Drones have many applications, are considered by many fields and disciplines to be incredibly useful tools. In my first post, I provided an overview of many issues associated with drones. In closing my first post I hinted I would author future posts, offering some current or potential uses. Some of the applications I identify are currently uses, with potential for growth; other applications are more future-looking, not in place today, but perhaps in the not-so-distant future.
In my second post, I discussed another field where drone use is opening doors to new exploration techniques. Archaeology is finding many uses for remotely-piloted aircraft, or unmanned aerial systems (UAS). Kites are being equipped with digital cameras. Balloon kits allow researches to hoist digital cameras aloft. More detailed archaeological surveys mandate stability unattainable from kites and balloons. The survey of archaeological sites must be systematic. Flight lines need to be planned in advance of a survey to ensure capture of the area of interest (AOI). Scale of acquired imagery needs to be established. Scale and resolution of acquired imagery must be considered before flying a drone. When the details of the mission have been thoroughly accounted, then imagery is acquired. With regards to UAS, several missions might be flown. The first mission might result in imagery, visually inspected, to help plan the geographic scope of future flights. Sometimes, interesting landforms which imply a culture imprint can only be seen from above which might impact the scale and scope of later drone missions. In Europe, especially in the U.K., France, and Eastern Europe, drone use has improved the knowledge of culture imprints on the landscape, aided in the inventory of archaeological sites, aided in the detection, analysis, and interpretation of archaeological sites.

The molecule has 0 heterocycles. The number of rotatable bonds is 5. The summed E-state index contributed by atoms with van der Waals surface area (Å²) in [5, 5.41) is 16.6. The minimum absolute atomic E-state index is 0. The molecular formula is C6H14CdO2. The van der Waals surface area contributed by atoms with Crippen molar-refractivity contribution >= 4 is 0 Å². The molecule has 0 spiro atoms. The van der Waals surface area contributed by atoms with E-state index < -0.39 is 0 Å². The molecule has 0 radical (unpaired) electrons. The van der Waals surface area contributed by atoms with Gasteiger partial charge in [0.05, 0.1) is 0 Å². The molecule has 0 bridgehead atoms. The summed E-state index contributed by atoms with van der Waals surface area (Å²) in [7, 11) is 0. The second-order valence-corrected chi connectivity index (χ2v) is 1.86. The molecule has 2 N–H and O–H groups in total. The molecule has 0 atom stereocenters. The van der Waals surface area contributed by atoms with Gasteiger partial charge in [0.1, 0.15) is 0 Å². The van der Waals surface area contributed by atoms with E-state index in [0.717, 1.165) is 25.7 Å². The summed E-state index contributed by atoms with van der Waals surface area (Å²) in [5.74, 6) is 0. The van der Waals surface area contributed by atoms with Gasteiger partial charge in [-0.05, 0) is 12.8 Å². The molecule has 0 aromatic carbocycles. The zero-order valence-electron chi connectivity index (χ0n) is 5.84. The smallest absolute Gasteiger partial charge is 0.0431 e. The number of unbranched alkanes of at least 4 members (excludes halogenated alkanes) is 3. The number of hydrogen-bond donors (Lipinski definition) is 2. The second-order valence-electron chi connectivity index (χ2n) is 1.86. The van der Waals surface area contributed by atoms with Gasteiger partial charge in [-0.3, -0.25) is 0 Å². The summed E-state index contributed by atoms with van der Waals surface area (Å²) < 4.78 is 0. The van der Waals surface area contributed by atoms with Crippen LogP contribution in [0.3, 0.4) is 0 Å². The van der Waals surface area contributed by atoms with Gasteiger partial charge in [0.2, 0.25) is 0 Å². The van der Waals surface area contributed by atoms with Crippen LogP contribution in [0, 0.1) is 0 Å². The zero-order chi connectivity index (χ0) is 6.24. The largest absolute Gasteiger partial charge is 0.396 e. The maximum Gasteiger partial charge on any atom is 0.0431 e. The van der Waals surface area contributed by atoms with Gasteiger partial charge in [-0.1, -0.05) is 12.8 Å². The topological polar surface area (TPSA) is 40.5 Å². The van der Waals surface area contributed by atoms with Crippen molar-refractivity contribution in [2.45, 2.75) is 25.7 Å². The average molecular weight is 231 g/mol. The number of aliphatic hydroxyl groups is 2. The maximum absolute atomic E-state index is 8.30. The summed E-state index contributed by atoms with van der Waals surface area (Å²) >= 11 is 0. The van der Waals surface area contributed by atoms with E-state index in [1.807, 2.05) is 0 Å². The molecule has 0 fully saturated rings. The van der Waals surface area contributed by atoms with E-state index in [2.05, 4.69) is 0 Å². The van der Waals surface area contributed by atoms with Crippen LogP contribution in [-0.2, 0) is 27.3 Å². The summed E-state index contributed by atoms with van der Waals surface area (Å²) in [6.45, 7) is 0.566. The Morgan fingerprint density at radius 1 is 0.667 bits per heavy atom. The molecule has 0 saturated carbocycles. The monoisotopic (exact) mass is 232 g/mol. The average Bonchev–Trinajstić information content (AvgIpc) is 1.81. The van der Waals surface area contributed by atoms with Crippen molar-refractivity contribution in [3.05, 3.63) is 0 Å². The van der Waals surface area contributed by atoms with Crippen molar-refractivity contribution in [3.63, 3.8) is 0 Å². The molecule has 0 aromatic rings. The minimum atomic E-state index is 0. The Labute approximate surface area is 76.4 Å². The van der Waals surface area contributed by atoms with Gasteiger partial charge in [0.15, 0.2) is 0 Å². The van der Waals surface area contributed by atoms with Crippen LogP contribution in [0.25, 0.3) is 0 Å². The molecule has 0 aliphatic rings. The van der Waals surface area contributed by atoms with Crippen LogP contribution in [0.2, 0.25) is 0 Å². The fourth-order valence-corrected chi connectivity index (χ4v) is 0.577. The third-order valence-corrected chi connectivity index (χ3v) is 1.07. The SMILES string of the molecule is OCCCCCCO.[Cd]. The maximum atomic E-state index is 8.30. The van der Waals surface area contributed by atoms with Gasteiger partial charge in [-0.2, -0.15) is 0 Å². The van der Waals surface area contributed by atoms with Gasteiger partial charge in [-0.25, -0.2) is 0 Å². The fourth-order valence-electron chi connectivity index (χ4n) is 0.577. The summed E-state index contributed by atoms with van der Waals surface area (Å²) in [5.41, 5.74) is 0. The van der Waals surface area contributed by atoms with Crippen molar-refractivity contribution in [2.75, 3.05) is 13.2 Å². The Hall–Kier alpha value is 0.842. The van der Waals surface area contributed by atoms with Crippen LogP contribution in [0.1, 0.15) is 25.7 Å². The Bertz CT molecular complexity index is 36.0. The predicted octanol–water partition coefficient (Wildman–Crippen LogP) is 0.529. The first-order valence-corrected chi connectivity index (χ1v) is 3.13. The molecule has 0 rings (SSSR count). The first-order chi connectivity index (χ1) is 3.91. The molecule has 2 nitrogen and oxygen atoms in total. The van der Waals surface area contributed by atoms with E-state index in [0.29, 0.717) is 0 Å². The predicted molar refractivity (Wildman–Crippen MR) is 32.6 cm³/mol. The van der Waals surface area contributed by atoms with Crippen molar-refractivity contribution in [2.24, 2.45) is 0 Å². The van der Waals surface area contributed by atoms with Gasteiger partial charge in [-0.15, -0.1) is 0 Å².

I ask students in my all of my courses what color they see the most when they are outside in the late spring or early summer. Sometimes, they need some prompting; “What is the color of the vegetation you see when you go outside?” Usually, the answer is “green,” which is sort of wrong. I’ll explain why.
From high school physics, we learned about the Electromagnetic spectrum (EM). The EM spectrum is the range of energies emanating from the Sun and other objects. Our eyes, great as they are, are sensitive to a mere fragment of the entire spectrum of possible energies. The rods and cones in our eyes are stimulated by energies associated with colors ranging from violet to red. A simply mnemonic to remember the colors is ROY G BIV (red, orange, yellow, green, blue, indigo, violet). The arrangement is from longest wavelength to shortest wavelength.
Our eyes are not sensitive to other energies, like radio waves, cosmic waves, x-rays, microwaves, or even energies just beyond the normal range, infra-red, or ultra-violet. Our natural environment, however, is very adept at reflecting energies beyond the range of our eyes to see.
At left, is a graph illustrating the reflectance of energy from the leaves of healthy vegetation, stressed vegetation, and severely stressed vegetation. “Stressed” means the vegetation has been affected by something, lack of water, lack of nutrients, presence of insects, or some form of blight.
Note the range of reflectance energies along the y-axis, and the range of reflectance wavelengths along the x-axis. Along the x-axis, we see the “visible” range, the range our eyes reacts to, the “near